Miss Representation highlights youth efforts to fight sexism in the media
I recently had the pleasure of attending Jennifer Siebel’s Miss Representation at the Vancouver International Film Festival. Miss Representation explores the under-representation of women in influential positions and how the mainstream media isn’t fulfilling their role at providing positive images of females. Instead, the disparaging images that we often see -- including over-sexualization or violence against women -- contribute to the exclusion of women from powerful positions in society.
In the film, Siebel details her own struggles with self-acceptance and expressed hopes for her daughter to live in a world where her appearance is not a determinant of her self-worth. The film highlighted 30 young people attending a conference hosted by Siebel and several Californian businesswomen. For Laura Track, the legal director of West Coast LEAF, the most outstanding part of the film was seeing the thoughtful and engaged young women and men thinking critically about the stereotypes perpetuated by media.
Screenshot from Miss Representation
The young women and men in the media each rejected the way in which media dictates how they should look and behave. The youth were also key to my enjoyment of the film, as their fresh insight was reflected in comments addressing the blatant lack of appreciation for women intellectuals when the body is valued more than the brain.
The political undertones in Miss Representation were a major point of interest in the film. While women comprise 51 per cent of the population in America, they only comprise a meager 17 per cent of the US Congress. Even women like Hilary Clinton and Sarah Palin, who were front-runners in the 2008 Presidential race, faced a barrage of sexist comments in the press. At one point of the movie, a commentator is asked what it would be like to have a female president, and he responds:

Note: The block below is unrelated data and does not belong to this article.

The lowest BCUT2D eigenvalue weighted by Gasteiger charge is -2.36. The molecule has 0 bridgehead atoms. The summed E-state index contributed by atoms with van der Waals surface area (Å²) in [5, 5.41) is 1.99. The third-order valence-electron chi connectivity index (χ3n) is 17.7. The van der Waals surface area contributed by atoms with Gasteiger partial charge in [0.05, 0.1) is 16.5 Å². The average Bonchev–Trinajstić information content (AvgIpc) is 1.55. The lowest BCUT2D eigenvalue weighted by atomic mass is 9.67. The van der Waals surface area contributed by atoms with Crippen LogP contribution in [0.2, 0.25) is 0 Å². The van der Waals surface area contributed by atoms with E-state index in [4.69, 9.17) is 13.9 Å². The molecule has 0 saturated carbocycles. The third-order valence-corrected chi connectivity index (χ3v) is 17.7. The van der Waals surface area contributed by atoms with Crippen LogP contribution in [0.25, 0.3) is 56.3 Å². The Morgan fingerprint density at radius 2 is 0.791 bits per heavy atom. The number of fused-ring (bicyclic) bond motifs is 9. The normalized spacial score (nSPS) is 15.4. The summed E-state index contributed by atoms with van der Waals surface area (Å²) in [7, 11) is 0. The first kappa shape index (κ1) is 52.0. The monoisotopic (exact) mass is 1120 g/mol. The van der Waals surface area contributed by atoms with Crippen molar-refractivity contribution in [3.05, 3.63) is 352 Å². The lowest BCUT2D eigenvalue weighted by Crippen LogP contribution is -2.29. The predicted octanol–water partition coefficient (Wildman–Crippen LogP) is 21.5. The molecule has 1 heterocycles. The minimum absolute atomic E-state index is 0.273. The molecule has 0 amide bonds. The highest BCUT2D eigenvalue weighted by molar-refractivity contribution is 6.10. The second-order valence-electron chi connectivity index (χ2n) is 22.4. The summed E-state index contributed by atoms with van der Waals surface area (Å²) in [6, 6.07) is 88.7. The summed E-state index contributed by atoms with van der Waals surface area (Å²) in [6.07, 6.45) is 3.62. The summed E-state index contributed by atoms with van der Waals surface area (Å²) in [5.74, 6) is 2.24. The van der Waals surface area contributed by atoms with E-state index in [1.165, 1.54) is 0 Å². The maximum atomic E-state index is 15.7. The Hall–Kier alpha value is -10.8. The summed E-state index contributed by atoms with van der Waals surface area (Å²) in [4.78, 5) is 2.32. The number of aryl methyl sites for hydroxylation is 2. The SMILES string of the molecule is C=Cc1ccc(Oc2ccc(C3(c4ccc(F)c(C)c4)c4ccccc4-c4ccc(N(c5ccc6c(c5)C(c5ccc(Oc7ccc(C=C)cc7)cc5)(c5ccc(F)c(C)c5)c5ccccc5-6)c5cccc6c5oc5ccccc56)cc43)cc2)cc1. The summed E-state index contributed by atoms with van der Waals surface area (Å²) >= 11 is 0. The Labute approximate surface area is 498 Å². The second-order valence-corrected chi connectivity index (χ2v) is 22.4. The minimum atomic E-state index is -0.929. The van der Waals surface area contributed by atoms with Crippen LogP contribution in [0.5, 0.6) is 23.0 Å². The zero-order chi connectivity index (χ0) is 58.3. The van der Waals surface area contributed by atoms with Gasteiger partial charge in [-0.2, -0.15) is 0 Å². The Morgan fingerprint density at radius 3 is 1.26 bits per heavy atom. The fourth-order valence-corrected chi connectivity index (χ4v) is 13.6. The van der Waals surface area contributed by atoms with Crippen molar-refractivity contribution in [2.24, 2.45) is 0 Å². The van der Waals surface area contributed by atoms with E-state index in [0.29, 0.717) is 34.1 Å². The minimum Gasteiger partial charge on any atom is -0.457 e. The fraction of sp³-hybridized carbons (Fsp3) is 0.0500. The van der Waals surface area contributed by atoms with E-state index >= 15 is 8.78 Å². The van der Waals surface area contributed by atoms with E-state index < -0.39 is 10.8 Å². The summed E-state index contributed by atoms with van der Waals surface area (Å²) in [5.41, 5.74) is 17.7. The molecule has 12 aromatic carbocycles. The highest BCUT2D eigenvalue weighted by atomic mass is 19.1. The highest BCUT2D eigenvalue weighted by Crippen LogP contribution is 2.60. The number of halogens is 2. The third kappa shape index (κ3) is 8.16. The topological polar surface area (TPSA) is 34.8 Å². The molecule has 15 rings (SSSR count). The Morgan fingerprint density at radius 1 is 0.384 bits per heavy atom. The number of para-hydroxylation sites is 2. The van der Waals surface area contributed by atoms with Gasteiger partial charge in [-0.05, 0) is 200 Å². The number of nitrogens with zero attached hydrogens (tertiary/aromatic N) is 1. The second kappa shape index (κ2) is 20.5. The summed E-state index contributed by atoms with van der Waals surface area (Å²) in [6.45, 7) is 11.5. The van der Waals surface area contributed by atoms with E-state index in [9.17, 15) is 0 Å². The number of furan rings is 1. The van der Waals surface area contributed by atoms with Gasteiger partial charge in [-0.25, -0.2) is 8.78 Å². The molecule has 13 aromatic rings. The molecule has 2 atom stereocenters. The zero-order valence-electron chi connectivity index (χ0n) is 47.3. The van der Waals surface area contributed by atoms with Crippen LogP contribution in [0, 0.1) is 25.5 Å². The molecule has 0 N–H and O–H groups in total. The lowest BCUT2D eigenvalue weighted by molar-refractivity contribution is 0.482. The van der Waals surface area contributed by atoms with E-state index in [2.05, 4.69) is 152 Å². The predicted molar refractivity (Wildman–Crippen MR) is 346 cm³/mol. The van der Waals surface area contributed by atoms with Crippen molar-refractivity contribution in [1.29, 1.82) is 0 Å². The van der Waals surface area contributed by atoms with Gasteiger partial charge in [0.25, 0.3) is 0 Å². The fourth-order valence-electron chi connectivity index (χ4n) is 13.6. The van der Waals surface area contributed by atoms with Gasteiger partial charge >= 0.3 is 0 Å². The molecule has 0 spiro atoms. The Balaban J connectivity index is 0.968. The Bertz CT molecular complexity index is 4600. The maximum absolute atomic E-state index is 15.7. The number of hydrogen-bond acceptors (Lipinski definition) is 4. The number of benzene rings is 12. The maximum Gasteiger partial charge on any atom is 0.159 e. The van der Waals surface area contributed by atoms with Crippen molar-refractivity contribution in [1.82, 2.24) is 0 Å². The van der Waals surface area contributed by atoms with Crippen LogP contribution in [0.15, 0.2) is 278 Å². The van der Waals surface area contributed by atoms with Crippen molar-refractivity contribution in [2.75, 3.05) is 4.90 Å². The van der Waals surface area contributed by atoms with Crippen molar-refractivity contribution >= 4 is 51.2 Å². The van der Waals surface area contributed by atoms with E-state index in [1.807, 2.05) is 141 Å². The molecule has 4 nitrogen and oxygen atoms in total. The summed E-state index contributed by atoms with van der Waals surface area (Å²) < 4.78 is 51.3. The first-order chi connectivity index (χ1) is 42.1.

"You mean besides the PMS and the mood-swings?"
“I found that I agreed with the women represented in the film, regardless of their political affiliation,” stated Angela Marie MacDougall, the executive director of Battered Women’s Support Services.
In Canada, the situation for women mirrors that of the U.S. People are obviously affected by American media, and there is no doubt that the issues in the film are applicable everywhere. One minor shortcoming of the film was that it violence against women was under-represented. As MacDougall stated, “If the media is playing a role in the violence in women’s lives, we have to connect those dots as well”.
Everyone should see this film. Miss Representation has screenings around the country and these are listed on the official website at missrepresentation.org. “Women have made some important gains in recent decades, but this film was a wake-up call”, said Track. “We still have a long way to go towards equal political representation and decision-making power”.